Love among the ruins of “the Troubles” (8/10)
A pleasant discovery, for some reason not a major work that many people know of in the Daniel Day-Lewis oeuvre, which includes:
A couple of these he won Oscars for and for others he was nominated, for Last of the Mohicans I believe he won an award for cross-country running. 🙂 (And it’s still one of my top 10.) As in the first three in the list, the movie has to do with Ireland, in this case the IRA (Irish Republican Army) and one individual Danny Flynn. A promising young boxer, at 18 Danny had some role in the IRA that landed him in jail, where they kept him for 14 years because he wouldn’t inform on anyone.
He’s now returned to the streets of Belfast where IRA leader Joe Hamill (Brian Cox) is busying himself in negotiations to get a release of prisoners in exchange for peace with the British… after nearly 30 years of the Troubles. Hamill is also the father of Danny’s girl friend Maggie (Emily Watson), who was 14 when Danny was sent to prison. She married. and now her husband is in jail. There’s definitely still a spark between them, but there’s a serious taboo on taking up with the wife of an IRA man, especially if he’s in prison.
Complicating Danny’s reentry process is a hotheaded lieutenant of Hamill’s named Harry (Gerard McSorley) who hates virtually everyone as much as he hates the Brits. He wants to upend the peace hopes of Hamill and make sure Danny gets toasted for his obvious, though restrained, attentions toward Maggie. If ever there’s a case of a bad apple causing persistent travail for the barrel, this is it; we get an authentic feel for the nature of the Troubles, the challenges any citizen of Belfast—Protestant or Catholic, pro-Brit or anti-Brit—faces.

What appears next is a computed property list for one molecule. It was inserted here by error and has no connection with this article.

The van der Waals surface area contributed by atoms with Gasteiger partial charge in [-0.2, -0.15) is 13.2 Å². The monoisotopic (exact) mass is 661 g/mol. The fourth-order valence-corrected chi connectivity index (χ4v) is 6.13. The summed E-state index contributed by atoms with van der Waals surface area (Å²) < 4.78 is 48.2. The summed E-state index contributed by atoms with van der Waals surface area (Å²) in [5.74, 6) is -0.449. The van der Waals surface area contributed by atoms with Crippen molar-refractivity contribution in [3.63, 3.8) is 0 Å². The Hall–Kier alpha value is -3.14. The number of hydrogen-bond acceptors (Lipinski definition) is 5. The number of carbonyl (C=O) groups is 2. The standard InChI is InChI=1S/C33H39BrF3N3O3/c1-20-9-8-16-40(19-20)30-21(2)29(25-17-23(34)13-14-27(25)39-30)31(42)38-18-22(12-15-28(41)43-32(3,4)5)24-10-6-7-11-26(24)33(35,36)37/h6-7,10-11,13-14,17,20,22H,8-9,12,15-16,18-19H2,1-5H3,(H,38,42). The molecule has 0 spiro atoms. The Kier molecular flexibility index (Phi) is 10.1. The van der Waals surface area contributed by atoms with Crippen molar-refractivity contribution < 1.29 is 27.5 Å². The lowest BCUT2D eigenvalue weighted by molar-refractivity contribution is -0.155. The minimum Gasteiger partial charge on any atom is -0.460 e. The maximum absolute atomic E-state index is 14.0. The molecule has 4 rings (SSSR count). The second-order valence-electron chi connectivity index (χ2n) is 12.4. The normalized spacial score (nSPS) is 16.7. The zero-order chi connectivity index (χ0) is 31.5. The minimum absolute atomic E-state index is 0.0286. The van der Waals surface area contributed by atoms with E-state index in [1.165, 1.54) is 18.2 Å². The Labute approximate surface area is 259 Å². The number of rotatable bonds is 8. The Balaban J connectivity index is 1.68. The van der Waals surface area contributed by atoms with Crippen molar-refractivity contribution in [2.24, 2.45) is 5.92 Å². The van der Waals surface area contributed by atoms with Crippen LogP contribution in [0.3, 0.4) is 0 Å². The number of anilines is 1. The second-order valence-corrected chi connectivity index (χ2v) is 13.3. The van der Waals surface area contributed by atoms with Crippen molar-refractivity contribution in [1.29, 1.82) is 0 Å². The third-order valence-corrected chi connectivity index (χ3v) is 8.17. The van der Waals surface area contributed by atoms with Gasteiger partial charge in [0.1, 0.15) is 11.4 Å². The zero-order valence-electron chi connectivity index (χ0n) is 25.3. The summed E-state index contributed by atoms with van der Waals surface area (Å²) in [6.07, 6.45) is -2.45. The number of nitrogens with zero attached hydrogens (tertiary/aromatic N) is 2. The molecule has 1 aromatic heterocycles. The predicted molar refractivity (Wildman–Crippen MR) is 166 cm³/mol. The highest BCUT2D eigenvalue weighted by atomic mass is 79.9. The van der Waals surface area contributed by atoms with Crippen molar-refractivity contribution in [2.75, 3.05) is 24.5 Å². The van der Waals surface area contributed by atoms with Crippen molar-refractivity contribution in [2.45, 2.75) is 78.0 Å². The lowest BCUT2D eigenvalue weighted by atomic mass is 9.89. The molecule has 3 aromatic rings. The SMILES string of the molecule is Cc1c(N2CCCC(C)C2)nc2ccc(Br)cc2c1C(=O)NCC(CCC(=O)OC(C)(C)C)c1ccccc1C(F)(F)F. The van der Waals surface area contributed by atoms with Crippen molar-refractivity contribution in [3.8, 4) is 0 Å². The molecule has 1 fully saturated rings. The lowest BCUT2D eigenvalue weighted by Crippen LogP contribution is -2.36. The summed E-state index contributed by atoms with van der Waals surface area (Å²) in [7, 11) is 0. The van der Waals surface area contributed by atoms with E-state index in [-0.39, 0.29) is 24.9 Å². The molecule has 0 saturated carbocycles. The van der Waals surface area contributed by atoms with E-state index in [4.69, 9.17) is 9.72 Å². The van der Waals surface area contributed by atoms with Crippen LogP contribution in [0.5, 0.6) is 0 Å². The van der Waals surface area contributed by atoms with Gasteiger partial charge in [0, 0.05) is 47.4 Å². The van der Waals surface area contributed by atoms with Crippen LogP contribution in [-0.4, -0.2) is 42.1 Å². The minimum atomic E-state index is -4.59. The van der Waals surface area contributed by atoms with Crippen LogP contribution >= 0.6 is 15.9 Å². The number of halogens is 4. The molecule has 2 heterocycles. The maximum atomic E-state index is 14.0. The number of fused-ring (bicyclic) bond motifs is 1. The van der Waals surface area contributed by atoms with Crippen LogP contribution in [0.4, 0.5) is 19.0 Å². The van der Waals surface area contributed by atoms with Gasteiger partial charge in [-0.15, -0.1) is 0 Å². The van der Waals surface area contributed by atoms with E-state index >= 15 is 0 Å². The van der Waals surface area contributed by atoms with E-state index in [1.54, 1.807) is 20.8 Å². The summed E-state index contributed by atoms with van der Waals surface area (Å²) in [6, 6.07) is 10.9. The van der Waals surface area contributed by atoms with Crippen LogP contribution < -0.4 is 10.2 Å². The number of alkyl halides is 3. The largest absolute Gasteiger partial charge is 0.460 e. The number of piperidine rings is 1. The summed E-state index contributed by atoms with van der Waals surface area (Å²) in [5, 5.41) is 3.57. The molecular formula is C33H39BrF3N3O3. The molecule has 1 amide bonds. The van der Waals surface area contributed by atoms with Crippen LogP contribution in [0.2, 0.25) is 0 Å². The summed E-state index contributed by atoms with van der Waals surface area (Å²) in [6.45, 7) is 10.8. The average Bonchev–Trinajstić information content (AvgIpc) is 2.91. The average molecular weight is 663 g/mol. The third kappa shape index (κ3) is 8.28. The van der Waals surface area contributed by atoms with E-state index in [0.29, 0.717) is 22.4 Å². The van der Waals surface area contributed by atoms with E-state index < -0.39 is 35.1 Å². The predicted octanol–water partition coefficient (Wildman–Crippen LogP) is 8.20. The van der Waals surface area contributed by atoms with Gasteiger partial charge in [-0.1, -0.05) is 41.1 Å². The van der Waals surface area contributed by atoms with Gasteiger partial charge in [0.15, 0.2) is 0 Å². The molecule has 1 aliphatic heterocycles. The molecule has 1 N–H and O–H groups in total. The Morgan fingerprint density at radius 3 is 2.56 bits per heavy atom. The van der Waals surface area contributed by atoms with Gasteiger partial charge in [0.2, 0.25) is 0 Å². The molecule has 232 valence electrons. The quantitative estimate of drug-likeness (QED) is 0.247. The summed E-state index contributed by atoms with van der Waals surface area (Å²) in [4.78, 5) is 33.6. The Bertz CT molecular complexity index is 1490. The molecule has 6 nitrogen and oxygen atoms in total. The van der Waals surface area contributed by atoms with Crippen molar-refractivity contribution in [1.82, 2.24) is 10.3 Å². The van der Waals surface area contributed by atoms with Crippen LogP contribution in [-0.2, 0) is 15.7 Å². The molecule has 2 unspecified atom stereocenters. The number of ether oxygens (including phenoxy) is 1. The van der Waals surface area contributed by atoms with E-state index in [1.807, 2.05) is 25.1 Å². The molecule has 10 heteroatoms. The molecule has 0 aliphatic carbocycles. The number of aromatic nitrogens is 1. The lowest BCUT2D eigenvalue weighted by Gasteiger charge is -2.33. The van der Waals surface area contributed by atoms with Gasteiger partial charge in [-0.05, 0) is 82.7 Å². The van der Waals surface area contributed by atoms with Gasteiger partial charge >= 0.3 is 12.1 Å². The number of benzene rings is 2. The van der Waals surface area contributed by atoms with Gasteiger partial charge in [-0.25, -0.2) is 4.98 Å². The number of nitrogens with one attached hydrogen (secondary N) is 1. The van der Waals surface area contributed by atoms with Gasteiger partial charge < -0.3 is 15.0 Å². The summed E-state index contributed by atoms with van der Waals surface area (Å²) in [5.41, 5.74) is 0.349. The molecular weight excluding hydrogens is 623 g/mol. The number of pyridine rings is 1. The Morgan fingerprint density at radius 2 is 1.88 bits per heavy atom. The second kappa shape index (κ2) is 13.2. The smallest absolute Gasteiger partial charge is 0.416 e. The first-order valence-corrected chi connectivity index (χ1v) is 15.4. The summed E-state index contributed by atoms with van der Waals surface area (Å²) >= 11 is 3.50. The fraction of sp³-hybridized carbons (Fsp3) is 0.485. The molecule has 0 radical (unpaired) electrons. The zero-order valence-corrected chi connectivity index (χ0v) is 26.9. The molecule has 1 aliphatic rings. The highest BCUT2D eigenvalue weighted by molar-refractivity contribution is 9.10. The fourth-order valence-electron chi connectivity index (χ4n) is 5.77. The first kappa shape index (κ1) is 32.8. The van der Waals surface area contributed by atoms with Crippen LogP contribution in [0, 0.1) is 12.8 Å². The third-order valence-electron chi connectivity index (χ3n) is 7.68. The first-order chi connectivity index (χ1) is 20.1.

Danny has never been comfortable with the extremists on his side, and boxing for him, especially during the long prison term, is a way of finding peace within himself that’s missing on the outside. When he returns to the neighborhood, Danny inadvertently locates his old boxing coach and restores a training facility/ring… making it a “secular” operation, meaning open for Protestants and Catholics. That, and the fact that Danny has managed to find and destroy a bag full of Harry’s plastic explosives, really pisses Harry off.
So that’s the setup, the conflict. One sees in Danny’s boxing standards and in his standards regarding Maggie a sensitive strength. Same with Maggie toward him; they realize they’re no longer teenagers and any rekindling of the romance will have serious consequences. It’s sad, but they’re trapped by the past and by the decisions they’ve both made; further Maggie has a boy who as most boys picks up the prejudices and passions of the leader-males in his environment. How they care for each other under the circumstances is quite poetic. Roger Ebert expresses it well in his review: